Timur Hicyilmaz

At Challenger we have access to one of the world’s larger databases of individual seller skills and behaviors. We also have access to each seller’s performance relative to his/her peers. This database of almost 26,000 observations from 157 companies provides us with the ability to answer many questions around the makings of a high performing seller.

One of the first questions we wanted to answer was around the relative importance of forming an enduring customer relationship in comparison to the ability to pressure a customer to make a decision when things get difficult. We often get versions of this question when we tell people that the most successful sellers focus primarily on making a difference in a customer’s business rather than anything else.

Relationship or pressure?

The image below models the answer and has important implications for managing a sales organization.

Reading from the bottom up, we model 4 things:

  • Reps who can neither pressure their customers to make a decision nor form enduring relationships
  • Reps who do not form enduring relationships but who can pressure their customers to make a decision
  • Reps who form enduring relationships but who can’t pressure their customers
  • Reps who can do both

The percentages estimate the likelihood that a seller will be a high performer. It’s no surprise that not being able to form an enduring relationship as well as not being able to pressure customers in difficult situations isn’t a great recipe for success. These sellers are only 9% likely to be high performers (the orange line to the left).

Sellers who can form enduring relationships with customers are much more likely to perform well: their likelihood of high performance goes up to 16% (the yellow line, to the left).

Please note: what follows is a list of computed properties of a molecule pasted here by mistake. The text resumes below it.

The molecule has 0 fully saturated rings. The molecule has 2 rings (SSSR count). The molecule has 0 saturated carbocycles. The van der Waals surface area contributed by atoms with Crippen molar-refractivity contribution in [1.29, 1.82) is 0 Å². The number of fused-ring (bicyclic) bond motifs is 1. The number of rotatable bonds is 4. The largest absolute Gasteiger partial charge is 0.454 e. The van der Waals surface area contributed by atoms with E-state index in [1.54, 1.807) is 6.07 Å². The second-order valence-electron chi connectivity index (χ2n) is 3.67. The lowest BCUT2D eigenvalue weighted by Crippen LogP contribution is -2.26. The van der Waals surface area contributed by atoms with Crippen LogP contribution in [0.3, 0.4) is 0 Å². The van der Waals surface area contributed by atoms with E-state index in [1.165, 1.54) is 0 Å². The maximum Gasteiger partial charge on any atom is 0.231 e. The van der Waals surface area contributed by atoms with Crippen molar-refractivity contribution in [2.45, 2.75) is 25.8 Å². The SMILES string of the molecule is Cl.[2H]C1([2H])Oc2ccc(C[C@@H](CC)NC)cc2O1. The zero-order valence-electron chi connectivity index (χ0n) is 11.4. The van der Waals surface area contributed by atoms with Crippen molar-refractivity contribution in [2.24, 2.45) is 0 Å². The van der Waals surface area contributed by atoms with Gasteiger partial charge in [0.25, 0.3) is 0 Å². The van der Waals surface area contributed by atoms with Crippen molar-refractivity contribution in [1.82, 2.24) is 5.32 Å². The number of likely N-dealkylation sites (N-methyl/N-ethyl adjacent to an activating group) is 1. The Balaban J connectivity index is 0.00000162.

Where things become interesting is when you look at the sellers who can pressure customers in difficult moments (the orange line, to the right). They are 22% likely to be high performers.

But the real difference comes from the ability to do both; pressure a customer to make a decision and form enduring relationships (yellow line, to the right). These sellers are 32% likely to be high performers. That’s 3.5x better than somebody who can do neither.

Build them together

This is where the finding becomes profound. Sellers clearly shouldn’t compromise on either behavior. That said, if you had to make an artificial choice between developing a seller to (1) form enduring relationships or (2) pressure a customer to make a decision in difficult moments, then you should focus on (2), using pressure to help customers make a decision.

But there is good news for building them together. 71% of all sellers rate high on forming enduring relationships already. Being able to pressure customers, however, is somewhat rarer with only 40% of sellers able to do this to a high degree. Improvement comes from helping sellers become more comfortable with the idea that they will be rewarded for being cheerfully assertive at the right time.

And that makes a lot of sense in a world where buying is more complex, where there are more people than ever involved and where the status quo is often the real barrier to a decision. At that point, helping somebody to a decision is what makes somebody useful. In the moment, reps might feel awkward, but decisiveness is what the market rewards.

Timur Hicyilmaz

Timur has been conducting research for most of his career. He was part of the team that researched many of the original concepts behind Challenger. Mostly focused on trying to better understand how commercial organizations succeed, Timur has spent time working on everything from trying to understand consumer attitudes toward energy consumption to identifying best practices for hospital operations leaders. His passion is for trying to identify strategies that are more likely to deliver a desired outcome than any others.